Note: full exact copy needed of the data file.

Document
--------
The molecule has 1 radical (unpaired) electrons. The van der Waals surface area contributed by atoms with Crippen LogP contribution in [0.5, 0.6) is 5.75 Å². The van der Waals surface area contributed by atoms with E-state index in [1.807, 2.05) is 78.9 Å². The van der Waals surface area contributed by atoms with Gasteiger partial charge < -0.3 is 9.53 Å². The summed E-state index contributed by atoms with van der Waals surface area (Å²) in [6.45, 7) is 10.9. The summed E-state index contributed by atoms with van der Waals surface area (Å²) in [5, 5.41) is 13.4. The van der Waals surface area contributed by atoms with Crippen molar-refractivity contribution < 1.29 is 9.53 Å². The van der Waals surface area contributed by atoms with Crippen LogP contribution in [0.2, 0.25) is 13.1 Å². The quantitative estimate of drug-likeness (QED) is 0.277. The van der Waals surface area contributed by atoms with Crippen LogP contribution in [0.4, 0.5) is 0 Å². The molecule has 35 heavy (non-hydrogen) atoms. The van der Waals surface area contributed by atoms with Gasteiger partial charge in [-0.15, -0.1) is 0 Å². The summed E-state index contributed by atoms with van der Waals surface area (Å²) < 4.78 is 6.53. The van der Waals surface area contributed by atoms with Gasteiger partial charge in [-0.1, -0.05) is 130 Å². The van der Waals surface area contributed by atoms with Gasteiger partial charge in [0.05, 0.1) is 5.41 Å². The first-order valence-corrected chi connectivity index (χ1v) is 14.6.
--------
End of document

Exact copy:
The molecule has 1 radical (unpaired) electrons. The van der Waals surface area contributed by atoms with Crippen LogP contribution in [0.5, 0.6) is 5.75 Å². The van der Waals surface area contributed by atoms with E-state index in [1.807, 2.05) is 78.9 Å². The van der Waals surface area contributed by atoms with Gasteiger partial charge < -0.3 is 9.53 Å². The summed E-state index contributed by atoms with van der Waals surface area (Å²) in [6.45, 7) is 10.9. The summed E-state index contributed by atoms with van der Waals surface area (Å²) in [5, 5.41) is 13.4. The van der Waals surface area contributed by atoms with Crippen molar-refractivity contribution < 1.29 is 9.53 Å². The van der Waals surface area contributed by atoms with Crippen LogP contribution in [0.2, 0.25) is 13.1 Å². The quantitative estimate of drug-likeness (QED) is 0.277. The van der Waals surface area contributed by atoms with Crippen LogP contribution in [0.4, 0.5) is 0 Å². The molecule has 35 heavy (non-hydrogen) atoms. The van der Waals surface area contributed by atoms with Gasteiger partial charge in [-0.15, -0.1) is 0 Å². The summed E-state index contributed by atoms with van der Waals surface area (Å²) < 4.78 is 6.53. The van der Waals surface area contributed by atoms with Gasteiger partial charge in [-0.1, -0.05) is 130 Å². The van der Waals surface area contributed by atoms with Gasteiger partial charge in [0.05, 0.1) is 5.41 Å². The first-order valence-corrected chi connectivity index (χ1v) is 14.6.